It had been about a month since I last heard from David Tejanna, when he called my office to share that the elders and the museum director had a project in mind.
Could I come down early next month to meet with them, and, attend a community meeting in the afternoon?
“Yes. I wondered if anything might come of the initial meetings. I was about ready to call you. I would like to spend a few days in Yuma. Before I left town last month, I had stopped at the used book store near the reservation. Do you know it?” I asked.
“One of my favorite haunts,” David affirmed.
“The owner helped me find a diary of an Army officer who was stationed at Ft. Yuma in 1851. I’ve read nearly all of it and have some questions for you.”
“Oh, dear Mr. Whitestone. He has a sixth sense. I hope you know he can read minds…he put the right book in your hands for this environmental education program,” he said, laughing into the phone.
David’s pause and change in tone of voice when he said “environmental education” communicated his understanding that it was I who was being educated. I kind of resented that, but I’d had the same thought not long after the first visit, so, I let it go.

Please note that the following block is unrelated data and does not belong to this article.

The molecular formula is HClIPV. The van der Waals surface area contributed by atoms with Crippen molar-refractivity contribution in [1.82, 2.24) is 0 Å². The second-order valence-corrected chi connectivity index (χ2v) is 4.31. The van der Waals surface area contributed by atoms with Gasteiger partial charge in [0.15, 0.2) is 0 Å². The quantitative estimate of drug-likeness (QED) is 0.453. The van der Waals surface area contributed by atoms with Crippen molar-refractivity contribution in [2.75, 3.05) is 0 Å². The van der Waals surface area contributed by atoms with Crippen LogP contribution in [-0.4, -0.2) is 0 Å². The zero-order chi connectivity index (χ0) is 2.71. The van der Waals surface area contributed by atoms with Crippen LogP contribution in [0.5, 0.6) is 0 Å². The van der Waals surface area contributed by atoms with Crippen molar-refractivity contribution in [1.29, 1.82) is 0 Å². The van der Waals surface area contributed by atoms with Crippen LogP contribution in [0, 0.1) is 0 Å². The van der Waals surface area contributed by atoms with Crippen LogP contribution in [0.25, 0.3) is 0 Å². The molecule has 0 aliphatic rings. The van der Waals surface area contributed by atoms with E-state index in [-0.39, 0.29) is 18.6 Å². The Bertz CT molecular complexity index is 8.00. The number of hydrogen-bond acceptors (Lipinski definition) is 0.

“Well, I’ve got a lot of questions from what I’ve read so far. I’ll make sure to finish it before I see you next month,” I said. We agreed on a meeting time and place.
Just before I was ready to hang up, David asked me to be prepared to describe the kinds of resources my center will bring to the project. “The museum director wants to know.”
Later that day I met with my director. He was glad to learn there was some movement toward the education project but he’d not planned on providing any resources other than me. We talked for some time about this until I convinced him we should make a show of good faith by offering a small grant to cover costs.
“It might be that the project is part of the larger language recovery efforts . . . perhaps by incorporating a lexicon on the wildlife and natural history of the area.”
“Uh, huh,” the director said tenuously with a stern glance in my direction. “I’ve seen a lot of money go down rabbit holes working with tribes,” he shared.
“And they’ve seen their land and rights go down rabbit holes working with us,” I said. “How about $5,000 to start?”
He inhaled in a longsuffering breath. Straightening his back and turning squarely toward me. “Alright. But, that’s it.”